Auburn running back Peyton Barber made the surprise decision to declare for the NFL Draft Monday afternoon hours before the NCAA deadline for underclassman to submit the necessary paperwork.
Barber explained his decision to give up his junior and senior years of eligibility on social media.
“I have decided to forego my eligibility at Auburn and enter the 2016 NFL Draft,” Barber posted on his Instagram account. “This was a very tough decision for many reasons but after my family and I prayed about it, I know I am ready for the next step and this is the best decision for me. Auburn is a special place and having the opportunity to play football at Auburn has been a dream come true.”
“I am close to graduating, so I will continue to work towards my degree even as I pursue my dream to plain the NFL. I would like to thank all of my coaches and all of the support staff at Auburn, especially Coach Malzahn, Coach Lashlee and Coach Horton. Thank you to all of my teammates as well. Lastly, thank you to the best fans in the world! I will always be an Auburn Tiger War Eagle.”
Barber joins Auburn offensive tackles Shon Colemn and Avery Young as the third player to declare for the draft. Defensive lineman Carl Lawson and Montravius Adams both announced their plans to return for the 2016 season.
The redshirt sophomore finished the season with 1,016 yards with 13 touchdowns. His success earned him team Offensive MVP honors as voted on by coaches and players at the program’s year-end banquet in December.
Barber went from an unheralded backup to the most consistent performer on Auburn's offense less than a week into the season.
The soft-spoken Georgia native, who openly discusses how he’s been “overlooked” his entire career, had thought about transferring following a challenging redshirt season.
His rise to importance started in Auburn’s season-opening win over Louisville when injuries to Roc Thomas and Jovon Robinson opened the door for playing time.
The redshirt sophomore carried the ball 24 times for 115 yards against the Cardinals and helped close out the victory with four first down runs in the fourth quarter.
“A big part of the second half – we had two really good drives in the second half: the one to open the half and then the one to go down and go up I think it was 31-10, we took six or seven minutes off the clock,” Auburn offensive coordinator Rhett Lashlee said. “A lot of that was running the football and a lot of that was because Peyton was making yards after contact, wasn’t getting tired, so really proud of him.”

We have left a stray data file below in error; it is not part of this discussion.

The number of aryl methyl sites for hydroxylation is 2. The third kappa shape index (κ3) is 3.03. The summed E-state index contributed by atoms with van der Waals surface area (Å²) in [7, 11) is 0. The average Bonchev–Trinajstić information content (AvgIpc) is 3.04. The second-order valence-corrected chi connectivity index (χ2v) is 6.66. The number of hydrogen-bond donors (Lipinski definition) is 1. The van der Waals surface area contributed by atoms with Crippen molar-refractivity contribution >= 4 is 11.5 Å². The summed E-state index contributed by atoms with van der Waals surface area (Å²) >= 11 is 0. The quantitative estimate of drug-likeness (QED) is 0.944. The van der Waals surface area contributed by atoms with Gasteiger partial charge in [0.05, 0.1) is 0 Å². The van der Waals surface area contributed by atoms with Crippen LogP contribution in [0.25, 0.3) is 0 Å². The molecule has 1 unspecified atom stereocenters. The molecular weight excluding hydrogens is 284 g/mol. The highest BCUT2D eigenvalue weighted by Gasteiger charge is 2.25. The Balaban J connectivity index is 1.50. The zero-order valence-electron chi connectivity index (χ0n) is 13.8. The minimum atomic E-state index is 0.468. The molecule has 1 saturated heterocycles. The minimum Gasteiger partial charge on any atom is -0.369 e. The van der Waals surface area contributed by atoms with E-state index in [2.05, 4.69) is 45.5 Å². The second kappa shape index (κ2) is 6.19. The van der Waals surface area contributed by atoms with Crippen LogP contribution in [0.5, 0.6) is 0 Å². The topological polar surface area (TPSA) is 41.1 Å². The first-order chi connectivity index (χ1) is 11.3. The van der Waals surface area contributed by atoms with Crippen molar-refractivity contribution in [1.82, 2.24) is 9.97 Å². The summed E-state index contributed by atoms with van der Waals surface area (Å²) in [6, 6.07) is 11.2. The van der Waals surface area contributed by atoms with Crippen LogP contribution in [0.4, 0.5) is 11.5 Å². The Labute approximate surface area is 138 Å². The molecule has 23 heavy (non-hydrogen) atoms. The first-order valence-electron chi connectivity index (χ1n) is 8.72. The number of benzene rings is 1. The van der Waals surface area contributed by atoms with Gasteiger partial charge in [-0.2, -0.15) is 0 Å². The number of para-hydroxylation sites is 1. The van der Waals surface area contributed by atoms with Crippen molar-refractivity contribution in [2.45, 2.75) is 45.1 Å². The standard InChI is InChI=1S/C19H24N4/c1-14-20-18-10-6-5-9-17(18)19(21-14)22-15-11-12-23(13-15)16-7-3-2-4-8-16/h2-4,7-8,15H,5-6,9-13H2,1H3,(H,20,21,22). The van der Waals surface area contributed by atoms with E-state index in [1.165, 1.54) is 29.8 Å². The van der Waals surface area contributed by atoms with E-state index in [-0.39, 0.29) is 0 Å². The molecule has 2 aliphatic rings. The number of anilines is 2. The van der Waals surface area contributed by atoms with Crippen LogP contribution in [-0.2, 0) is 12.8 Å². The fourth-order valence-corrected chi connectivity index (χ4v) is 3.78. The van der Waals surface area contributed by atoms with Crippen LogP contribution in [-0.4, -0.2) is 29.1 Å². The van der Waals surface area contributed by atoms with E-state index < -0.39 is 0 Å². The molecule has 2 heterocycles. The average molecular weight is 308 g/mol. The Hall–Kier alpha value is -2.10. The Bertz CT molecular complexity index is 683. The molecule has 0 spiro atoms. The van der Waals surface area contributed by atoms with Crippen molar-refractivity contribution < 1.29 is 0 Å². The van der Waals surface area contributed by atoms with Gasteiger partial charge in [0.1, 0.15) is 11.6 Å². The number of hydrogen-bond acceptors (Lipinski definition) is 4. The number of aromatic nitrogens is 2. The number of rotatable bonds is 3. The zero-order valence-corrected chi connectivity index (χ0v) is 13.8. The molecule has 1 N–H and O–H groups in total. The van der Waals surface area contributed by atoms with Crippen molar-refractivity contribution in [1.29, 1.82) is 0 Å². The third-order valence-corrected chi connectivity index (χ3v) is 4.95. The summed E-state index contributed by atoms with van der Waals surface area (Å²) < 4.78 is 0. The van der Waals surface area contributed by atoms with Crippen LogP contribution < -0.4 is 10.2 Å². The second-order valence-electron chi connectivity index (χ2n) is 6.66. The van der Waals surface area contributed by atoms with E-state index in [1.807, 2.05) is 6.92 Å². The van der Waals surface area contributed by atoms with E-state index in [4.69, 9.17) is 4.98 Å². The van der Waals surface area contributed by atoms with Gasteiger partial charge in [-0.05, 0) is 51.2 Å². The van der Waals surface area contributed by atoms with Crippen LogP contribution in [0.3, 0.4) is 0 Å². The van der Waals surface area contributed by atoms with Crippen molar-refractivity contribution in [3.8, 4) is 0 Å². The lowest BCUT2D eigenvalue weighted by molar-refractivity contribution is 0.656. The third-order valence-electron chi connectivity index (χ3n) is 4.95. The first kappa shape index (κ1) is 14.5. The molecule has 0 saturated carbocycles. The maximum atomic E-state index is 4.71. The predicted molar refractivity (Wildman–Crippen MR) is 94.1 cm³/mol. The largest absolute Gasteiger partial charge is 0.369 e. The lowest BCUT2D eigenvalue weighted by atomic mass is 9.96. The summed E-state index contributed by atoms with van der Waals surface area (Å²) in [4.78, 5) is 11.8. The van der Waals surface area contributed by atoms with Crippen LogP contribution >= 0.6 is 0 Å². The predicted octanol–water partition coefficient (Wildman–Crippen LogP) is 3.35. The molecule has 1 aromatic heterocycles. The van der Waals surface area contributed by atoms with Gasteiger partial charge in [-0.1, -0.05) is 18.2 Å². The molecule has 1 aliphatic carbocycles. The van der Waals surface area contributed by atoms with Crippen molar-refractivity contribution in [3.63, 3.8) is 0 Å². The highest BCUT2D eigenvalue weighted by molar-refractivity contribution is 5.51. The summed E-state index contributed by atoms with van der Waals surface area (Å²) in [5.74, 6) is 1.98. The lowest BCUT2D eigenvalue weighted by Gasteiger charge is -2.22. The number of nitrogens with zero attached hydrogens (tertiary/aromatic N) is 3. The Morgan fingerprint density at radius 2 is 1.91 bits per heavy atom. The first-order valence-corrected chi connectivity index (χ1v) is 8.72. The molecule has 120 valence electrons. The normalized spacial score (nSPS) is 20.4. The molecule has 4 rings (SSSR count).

During the week leading up to the game, Barber worried the coaching staff had “lost faith” in him because of mistakes he made in practice. Coach Malzahn tried to reassure the running back he would get his opportunity in a late-night text exchange.
The 5-foot-11, 225-pounder was Auburn’s best player in the first half of the season. He had five 100-yard rushing performances and a memorable three-game stretch scoring 11 touchdowns.
He accounted for all of the Tigers’ 35 points in a win over San Jose State going for 147 yards and five touchdowns.
“We knew he had the chance to be a very good running back,” Malzahn said after the win. “The thing that stands out to me about Peyton is it is very important to him. He reminds me of Cameron Artis-Payne, about the importance of the game, the team, and everything that goes with it. He shows great toughness.”
Barber stayed at the top of the depth chart until he suffered an undisclosed injury against Arkansas. He split the workload over Auburn’s final four games with Jovon Robinson.
Despite fewer carries, Barber still broke the 1,000-yard mark in a 31-10 win over Memphis in the Birmingham Bowl. Barber downplayed the achievement in December putting the focus on Auburn closing out the season on a positive note.
“I've been looking for it for the last couple of games and I haven't gotten it, but at the same time it's all about winning,” Barber said. “As long as we win, that's all that matters.”
In talking about his future leading up to bowl game, Barber didn’t hint about the possibility of entering the NFL Draft. He said his focus was on improving his game and winning the starting job in the spring saying he was “up for the challenge.”
“There's a lot more I can improve on and I can show people that I wasn't able to show people this year,” Barber said. “People think I'm just a downhill runner and I don't really have any speed. I don't feel like that's the case. I really haven't been given an opportunity.”